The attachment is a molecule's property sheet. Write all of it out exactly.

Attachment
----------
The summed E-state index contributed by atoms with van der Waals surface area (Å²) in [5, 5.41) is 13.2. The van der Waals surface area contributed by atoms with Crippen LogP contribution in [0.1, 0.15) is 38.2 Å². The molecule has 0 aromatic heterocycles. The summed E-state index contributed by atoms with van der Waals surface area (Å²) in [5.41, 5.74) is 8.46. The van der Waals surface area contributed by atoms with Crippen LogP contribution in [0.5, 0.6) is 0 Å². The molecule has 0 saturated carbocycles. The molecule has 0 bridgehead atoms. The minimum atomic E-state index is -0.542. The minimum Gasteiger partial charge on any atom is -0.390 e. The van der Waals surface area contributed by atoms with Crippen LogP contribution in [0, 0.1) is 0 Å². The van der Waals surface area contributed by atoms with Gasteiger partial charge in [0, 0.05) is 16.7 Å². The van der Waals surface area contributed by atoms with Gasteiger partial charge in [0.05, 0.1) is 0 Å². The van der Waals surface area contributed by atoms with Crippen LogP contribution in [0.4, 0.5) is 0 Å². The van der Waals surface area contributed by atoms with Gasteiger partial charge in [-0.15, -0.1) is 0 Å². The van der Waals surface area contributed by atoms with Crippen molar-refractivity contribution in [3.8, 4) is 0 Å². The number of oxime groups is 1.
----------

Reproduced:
The summed E-state index contributed by atoms with van der Waals surface area (Å²) in [5, 5.41) is 13.2. The van der Waals surface area contributed by atoms with Crippen LogP contribution in [0.1, 0.15) is 38.2 Å². The molecule has 0 aromatic heterocycles. The summed E-state index contributed by atoms with van der Waals surface area (Å²) in [5.41, 5.74) is 8.46. The van der Waals surface area contributed by atoms with Crippen LogP contribution in [0.5, 0.6) is 0 Å². The molecule has 0 saturated carbocycles. The molecule has 0 bridgehead atoms. The minimum atomic E-state index is -0.542. The minimum Gasteiger partial charge on any atom is -0.390 e. The van der Waals surface area contributed by atoms with Crippen LogP contribution in [0, 0.1) is 0 Å². The van der Waals surface area contributed by atoms with Gasteiger partial charge in [0, 0.05) is 16.7 Å². The van der Waals surface area contributed by atoms with Gasteiger partial charge in [0.05, 0.1) is 0 Å². The van der Waals surface area contributed by atoms with Crippen LogP contribution in [0.4, 0.5) is 0 Å². The van der Waals surface area contributed by atoms with Gasteiger partial charge in [-0.15, -0.1) is 0 Å². The van der Waals surface area contributed by atoms with Crippen molar-refractivity contribution in [3.8, 4) is 0 Å². The number of oxime groups is 1.